Quoting AirNZ (Reply 4):
So does this mean there'll have to backpeddling from those members here who were very quick to blame 'foreign fuel and Chinese crap' without even the tiniest shred of evidence to support such nonsense?

Would hope it would silence the conspiracy theorists who are still banging on about the aircraft running out of fuel  Yeah sure , but I doubt it.

Incidentally if anyone wants a good laugh, try this, the, ahem, 'truth about BA038': http://ba038.terapad.com/



Once you have tasted flight, you will walk the earth with your eyes turned forever skyward
User currently offlineTheSonntag From Germany, joined Jun 2005, 3787 posts, RR: 29
Reply 6, posted (6 years 3 months 3 weeks 2 days 23 hours ago) and read 23568 times:



Quoting AirNZ (Reply 4):
So does this mean there'll have to backpeddling from those members here who were very quick to blame 'foreign fuel and Chinese crap' without even the tiniest shred of evidence to support such nonsense?

I haven't read the report, but bad fuel could have helped the Icing, correct?


User currently offlineIkramerica From United States of America, joined May 2005, 21589 posts, RR: 59
Reply 7, posted (6 years 3 months 3 weeks 2 days 23 hours ago) and read 23512 times:



Quoting AirNZ (Reply 4):
So does this mean there'll have to backpeddling from those members here who were very quick to blame 'foreign fuel and Chinese crap' without even the tiniest shred of evidence to support such nonsense?

Contaminated/improperly mixed fuel leading to a higher freezing point still seems like a likely partial cause, combined with unprecedented cold temps in flight last winter.

Since they "don't know how the ice formed" I am not going to rule out contamination at this point, because for those who have actually dealt with China and contaminated products/production "short cuts," it's still not out of the question.

There were those of us who were dismissed about the ice to begin with, that it was "impossible" and such, despite it being the simplest and physically most obvious answer, so are those mia culpas coming any time soon? I doubt it.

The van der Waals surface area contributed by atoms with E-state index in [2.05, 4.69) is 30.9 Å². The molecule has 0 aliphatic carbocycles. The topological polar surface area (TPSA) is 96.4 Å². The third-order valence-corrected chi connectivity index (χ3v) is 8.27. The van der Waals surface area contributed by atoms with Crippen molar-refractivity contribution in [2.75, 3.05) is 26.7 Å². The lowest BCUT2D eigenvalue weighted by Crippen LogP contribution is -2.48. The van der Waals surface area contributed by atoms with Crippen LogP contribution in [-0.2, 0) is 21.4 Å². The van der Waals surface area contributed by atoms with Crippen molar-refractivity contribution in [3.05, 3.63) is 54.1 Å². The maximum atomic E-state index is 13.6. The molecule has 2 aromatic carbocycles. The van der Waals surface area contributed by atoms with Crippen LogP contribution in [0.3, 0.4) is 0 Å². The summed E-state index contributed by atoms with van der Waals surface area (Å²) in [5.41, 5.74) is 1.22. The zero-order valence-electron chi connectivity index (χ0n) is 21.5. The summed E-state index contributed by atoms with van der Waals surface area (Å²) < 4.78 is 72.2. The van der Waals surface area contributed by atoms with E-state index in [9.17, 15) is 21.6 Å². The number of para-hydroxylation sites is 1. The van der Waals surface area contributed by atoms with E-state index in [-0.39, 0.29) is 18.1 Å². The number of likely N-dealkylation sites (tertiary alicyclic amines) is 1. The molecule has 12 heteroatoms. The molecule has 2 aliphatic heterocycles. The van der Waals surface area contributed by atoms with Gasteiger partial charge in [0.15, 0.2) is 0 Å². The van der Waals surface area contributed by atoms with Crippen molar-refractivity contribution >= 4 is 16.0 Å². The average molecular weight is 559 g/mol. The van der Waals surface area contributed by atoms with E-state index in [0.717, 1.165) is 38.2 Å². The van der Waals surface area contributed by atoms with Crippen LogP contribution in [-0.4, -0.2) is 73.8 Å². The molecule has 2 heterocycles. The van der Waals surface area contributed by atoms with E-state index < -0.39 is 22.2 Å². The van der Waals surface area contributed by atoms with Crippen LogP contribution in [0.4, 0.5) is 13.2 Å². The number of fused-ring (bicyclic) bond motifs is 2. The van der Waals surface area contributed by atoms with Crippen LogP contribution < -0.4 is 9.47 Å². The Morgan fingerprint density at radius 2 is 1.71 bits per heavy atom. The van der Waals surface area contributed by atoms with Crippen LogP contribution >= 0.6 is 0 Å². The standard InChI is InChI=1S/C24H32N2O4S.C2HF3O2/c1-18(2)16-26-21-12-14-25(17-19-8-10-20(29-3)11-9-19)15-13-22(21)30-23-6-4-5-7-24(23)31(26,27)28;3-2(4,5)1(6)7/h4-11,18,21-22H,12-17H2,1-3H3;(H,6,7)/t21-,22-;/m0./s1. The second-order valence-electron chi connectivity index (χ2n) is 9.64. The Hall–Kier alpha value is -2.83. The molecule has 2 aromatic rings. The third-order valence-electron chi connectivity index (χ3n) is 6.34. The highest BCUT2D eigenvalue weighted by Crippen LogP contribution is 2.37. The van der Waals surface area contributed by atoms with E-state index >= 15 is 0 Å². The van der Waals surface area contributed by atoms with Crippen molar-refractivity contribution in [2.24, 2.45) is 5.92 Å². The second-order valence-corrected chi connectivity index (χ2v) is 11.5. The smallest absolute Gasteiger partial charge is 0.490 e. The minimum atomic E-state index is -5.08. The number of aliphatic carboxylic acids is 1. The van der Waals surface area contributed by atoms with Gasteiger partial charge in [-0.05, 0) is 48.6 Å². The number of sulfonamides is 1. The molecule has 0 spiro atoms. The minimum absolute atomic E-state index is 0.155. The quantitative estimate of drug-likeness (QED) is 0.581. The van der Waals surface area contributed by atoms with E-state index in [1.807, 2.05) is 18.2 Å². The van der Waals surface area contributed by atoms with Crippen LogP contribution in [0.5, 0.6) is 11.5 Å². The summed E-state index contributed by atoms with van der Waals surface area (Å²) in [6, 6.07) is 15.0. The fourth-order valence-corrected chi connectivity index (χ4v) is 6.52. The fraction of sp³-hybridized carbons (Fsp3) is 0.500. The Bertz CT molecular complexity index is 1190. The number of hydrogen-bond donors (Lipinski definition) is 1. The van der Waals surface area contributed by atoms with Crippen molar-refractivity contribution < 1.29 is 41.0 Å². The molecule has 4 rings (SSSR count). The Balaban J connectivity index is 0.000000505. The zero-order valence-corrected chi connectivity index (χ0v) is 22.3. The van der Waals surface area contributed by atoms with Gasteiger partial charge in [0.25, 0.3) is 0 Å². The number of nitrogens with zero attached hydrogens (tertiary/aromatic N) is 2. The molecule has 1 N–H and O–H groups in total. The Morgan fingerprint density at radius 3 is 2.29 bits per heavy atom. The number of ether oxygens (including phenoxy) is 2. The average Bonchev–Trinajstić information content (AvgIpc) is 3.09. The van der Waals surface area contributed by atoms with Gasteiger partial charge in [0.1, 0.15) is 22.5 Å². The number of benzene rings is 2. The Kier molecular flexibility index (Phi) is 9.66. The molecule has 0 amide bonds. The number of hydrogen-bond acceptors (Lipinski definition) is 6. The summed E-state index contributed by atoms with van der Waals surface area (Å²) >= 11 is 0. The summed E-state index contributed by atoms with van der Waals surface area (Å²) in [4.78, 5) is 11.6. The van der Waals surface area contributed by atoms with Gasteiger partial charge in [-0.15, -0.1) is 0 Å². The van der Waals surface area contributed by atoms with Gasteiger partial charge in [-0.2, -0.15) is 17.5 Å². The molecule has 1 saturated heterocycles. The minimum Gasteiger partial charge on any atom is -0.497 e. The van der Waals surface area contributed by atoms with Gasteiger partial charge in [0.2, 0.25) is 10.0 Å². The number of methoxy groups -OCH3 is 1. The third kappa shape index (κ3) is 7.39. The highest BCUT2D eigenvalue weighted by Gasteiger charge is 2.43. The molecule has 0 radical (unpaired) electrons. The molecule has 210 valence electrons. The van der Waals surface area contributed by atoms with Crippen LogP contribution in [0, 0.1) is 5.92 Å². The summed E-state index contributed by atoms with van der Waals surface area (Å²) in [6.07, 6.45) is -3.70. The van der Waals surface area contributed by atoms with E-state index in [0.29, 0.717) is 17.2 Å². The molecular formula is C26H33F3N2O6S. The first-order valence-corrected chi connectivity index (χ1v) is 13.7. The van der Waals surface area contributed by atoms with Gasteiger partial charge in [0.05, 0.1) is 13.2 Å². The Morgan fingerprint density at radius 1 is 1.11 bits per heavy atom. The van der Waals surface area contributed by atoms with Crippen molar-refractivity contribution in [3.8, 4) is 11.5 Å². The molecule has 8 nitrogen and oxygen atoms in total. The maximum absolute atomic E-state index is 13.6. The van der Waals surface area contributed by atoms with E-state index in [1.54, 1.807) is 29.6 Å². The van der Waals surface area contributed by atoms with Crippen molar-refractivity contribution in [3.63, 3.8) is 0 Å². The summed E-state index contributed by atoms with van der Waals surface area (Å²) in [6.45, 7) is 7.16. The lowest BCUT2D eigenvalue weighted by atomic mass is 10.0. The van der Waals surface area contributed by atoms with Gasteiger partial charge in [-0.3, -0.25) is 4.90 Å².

Of all the things to worry about... the Wookie has no pants.
User currently offlineSmeg From United Kingdom, joined Feb 2008, 159 posts, RR: 0
Reply 8, posted (6 years 3 months 3 weeks 2 days 23 hours ago) and read 23512 times:

Quoting TheSonntag (Reply 6):
I haven't read the report, but bad fuel could have helped the Icing, correct?

Well...... in the report....... they make it very clear that the fuel was up to spec!

Just heard on the BBC that the FAA are issuing an airworthiness directive with regards to "procedures" that will need to be changed. - No other info yet.

(althought it could have something to do with the fact that according to the report, this flight was "unique" due to the fact that combined with the very low temp, there was no real request for large throttle increases from in the cruise until the very last stages of the flight, and it is thought that this is what dislodged the ice)

[Edited 2008-09-04 08:13:26]

[Edited 2008-09-04 08:26:49]

User currently offlineCJAContinental From United Kingdom, joined May 2006, 459 posts, RR: 0
Reply 9, posted (6 years 3 months 3 weeks 2 days 23 hours ago) and read 23436 times:



Quoting HAMAD (Reply 1):
so does that mean that the pilot will go back to flying after what happened